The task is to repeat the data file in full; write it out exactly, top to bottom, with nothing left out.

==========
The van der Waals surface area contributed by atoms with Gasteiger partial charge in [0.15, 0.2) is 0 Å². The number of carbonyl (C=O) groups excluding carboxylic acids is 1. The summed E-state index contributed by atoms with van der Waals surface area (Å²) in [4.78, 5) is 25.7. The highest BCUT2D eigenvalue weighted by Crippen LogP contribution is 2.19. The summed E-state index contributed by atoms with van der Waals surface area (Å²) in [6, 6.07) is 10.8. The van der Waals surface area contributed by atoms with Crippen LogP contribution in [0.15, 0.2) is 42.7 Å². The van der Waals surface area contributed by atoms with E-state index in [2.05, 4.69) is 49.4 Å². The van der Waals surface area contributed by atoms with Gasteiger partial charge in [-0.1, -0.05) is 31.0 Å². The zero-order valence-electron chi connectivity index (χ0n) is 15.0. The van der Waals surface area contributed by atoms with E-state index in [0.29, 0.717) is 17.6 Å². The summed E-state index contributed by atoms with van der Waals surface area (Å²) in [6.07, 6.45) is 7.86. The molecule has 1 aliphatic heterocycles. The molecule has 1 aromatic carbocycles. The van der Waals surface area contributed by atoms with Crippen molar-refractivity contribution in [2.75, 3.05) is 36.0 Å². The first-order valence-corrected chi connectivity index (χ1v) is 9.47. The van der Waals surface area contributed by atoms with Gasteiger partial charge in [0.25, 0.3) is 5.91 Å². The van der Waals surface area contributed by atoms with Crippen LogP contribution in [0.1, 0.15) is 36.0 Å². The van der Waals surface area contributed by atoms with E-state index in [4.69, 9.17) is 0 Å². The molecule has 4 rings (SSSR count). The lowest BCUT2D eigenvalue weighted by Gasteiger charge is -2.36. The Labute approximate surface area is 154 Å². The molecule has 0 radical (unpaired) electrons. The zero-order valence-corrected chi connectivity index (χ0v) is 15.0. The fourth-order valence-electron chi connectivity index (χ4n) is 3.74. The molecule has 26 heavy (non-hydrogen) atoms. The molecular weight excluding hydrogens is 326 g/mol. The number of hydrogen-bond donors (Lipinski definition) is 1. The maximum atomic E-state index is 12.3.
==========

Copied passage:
The van der Waals surface area contributed by atoms with Gasteiger partial charge in [0.15, 0.2) is 0 Å². The number of carbonyl (C=O) groups excluding carboxylic acids is 1. The summed E-state index contributed by atoms with van der Waals surface area (Å²) in [4.78, 5) is 25.7. The highest BCUT2D eigenvalue weighted by Crippen LogP contribution is 2.19. The summed E-state index contributed by atoms with van der Waals surface area (Å²) in [6, 6.07) is 10.8. The van der Waals surface area contributed by atoms with Crippen LogP contribution in [0.15, 0.2) is 42.7 Å². The van der Waals surface area contributed by atoms with E-state index in [2.05, 4.69) is 49.4 Å². The van der Waals surface area contributed by atoms with Gasteiger partial charge in [-0.1, -0.05) is 31.0 Å². The zero-order valence-electron chi connectivity index (χ0n) is 15.0. The van der Waals surface area contributed by atoms with E-state index in [0.29, 0.717) is 17.6 Å². The summed E-state index contributed by atoms with van der Waals surface area (Å²) in [6.07, 6.45) is 7.86. The molecule has 1 aliphatic heterocycles. The molecule has 1 aromatic carbocycles. The van der Waals surface area contributed by atoms with Crippen molar-refractivity contribution in [2.75, 3.05) is 36.0 Å². The first-order valence-corrected chi connectivity index (χ1v) is 9.47. The van der Waals surface area contributed by atoms with Gasteiger partial charge in [0.25, 0.3) is 5.91 Å². The van der Waals surface area contributed by atoms with Crippen LogP contribution in [0.1, 0.15) is 36.0 Å². The van der Waals surface area contributed by atoms with E-state index in [4.69, 9.17) is 0 Å². The molecule has 4 rings (SSSR count). The lowest BCUT2D eigenvalue weighted by Gasteiger charge is -2.36. The Labute approximate surface area is 154 Å². The molecule has 0 radical (unpaired) electrons. The zero-order valence-corrected chi connectivity index (χ0v) is 15.0. The fourth-order valence-electron chi connectivity index (χ4n) is 3.74. The molecule has 26 heavy (non-hydrogen) atoms. The molecular weight excluding hydrogens is 326 g/mol. The number of hydrogen-bond donors (Lipinski definition) is 1. The maximum atomic E-state index is 12.3.